Half the participants had annual incomes under $20,000, with PTSD significantly more common in those with low incomes. Some 59% of participants were black, 19% were white, and 8% were Hispanic.

Most of the trauma that participants reported was related to non-sexual crime and accidents.



“Only 11% had PTSD recorded in their medical records, so there clearly is under-recognition, but 50% of people with PTSD had depression in their records, even when they didn’t have depression,” she said.
The study was funded by the Robert Wood Johnson Foundation and the National Institute on Drug Abuse. No potential conflicts of interest were reported.

Source reference:
Kartha A, et al “The impact of trauma exposure and post-traumatic stress disorder on healthcare utilization among primary care patients” Medical Care 2008; 46: 388-93.


Foreclosures take toll on mental health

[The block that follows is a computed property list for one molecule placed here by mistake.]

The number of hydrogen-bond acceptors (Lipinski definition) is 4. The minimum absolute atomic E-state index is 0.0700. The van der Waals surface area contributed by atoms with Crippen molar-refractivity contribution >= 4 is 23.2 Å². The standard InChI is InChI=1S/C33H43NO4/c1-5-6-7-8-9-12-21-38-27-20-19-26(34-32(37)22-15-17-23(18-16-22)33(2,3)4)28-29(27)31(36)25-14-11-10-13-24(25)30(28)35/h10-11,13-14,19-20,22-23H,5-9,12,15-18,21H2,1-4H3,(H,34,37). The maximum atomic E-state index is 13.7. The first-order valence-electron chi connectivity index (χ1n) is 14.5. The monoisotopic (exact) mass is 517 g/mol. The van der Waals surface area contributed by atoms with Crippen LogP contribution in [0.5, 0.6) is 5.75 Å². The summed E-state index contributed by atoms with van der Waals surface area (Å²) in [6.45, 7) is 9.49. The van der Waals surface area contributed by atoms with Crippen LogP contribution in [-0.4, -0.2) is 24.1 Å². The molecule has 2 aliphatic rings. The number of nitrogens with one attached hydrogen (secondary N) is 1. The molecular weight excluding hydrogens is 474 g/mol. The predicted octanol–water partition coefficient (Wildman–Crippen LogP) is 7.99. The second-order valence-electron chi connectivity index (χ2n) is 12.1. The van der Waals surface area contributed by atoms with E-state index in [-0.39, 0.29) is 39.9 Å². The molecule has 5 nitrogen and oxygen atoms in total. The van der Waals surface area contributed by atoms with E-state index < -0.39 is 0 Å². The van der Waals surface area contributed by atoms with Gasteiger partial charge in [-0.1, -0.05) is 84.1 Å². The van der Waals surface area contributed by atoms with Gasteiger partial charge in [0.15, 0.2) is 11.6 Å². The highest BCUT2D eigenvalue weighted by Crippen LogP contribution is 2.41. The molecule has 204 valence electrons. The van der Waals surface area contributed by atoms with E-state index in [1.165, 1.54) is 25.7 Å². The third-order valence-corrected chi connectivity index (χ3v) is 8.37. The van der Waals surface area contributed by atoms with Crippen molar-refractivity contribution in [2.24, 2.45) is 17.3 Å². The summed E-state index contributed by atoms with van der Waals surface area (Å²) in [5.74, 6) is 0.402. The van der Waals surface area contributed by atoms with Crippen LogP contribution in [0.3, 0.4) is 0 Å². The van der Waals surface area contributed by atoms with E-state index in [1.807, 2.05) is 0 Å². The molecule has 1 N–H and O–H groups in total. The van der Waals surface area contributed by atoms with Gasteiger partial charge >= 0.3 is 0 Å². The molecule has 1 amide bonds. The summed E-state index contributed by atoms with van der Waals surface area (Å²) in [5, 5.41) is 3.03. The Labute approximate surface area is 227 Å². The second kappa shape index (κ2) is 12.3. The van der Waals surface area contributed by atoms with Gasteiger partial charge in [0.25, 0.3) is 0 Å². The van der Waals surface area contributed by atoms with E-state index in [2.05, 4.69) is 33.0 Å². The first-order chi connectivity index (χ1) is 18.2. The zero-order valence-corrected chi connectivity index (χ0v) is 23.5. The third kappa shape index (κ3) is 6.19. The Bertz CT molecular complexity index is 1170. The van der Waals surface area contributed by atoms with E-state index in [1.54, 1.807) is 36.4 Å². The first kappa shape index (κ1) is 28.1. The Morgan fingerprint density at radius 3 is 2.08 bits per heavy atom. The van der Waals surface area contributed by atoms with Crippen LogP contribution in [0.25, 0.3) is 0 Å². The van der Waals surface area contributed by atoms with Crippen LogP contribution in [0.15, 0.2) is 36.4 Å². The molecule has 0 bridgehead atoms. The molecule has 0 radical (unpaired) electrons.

Posted in Uncategorized with tags , , , , , , , , , , , , , , on May 26, 2008 by highboldtage

Foreclosures take toll on mental health

by Stephanie Armour / USA Today | Monday, May 19, 2008 |

On a brisk day last fall in Prineville, Ore., Raymond and Deanna Donaca faced the unthinkable: They were losing their home to foreclosure and had days to move out. For more than two decades, the couple had lived in their three-level house, where the elms outside blazed with yellow shades of fall and their four golden retrievers slept in the yard. The town had always been home, with a lazy river and rolling hills dotted by gnarled juniper trees.Yet just before lunch on Oct. 23, the Donacas closed all their home’s doors except the one to the garage and left their 1981 Cadillac Eldorado running. Toxic fumes filled the home. When sheriff’s deputies arrived about 1 p.m., they found the body of Raymond, 71, on the second floor along with three dead dogs. The body of Deanna, 69, was in an upstairs bedroom, close to another dead retriever.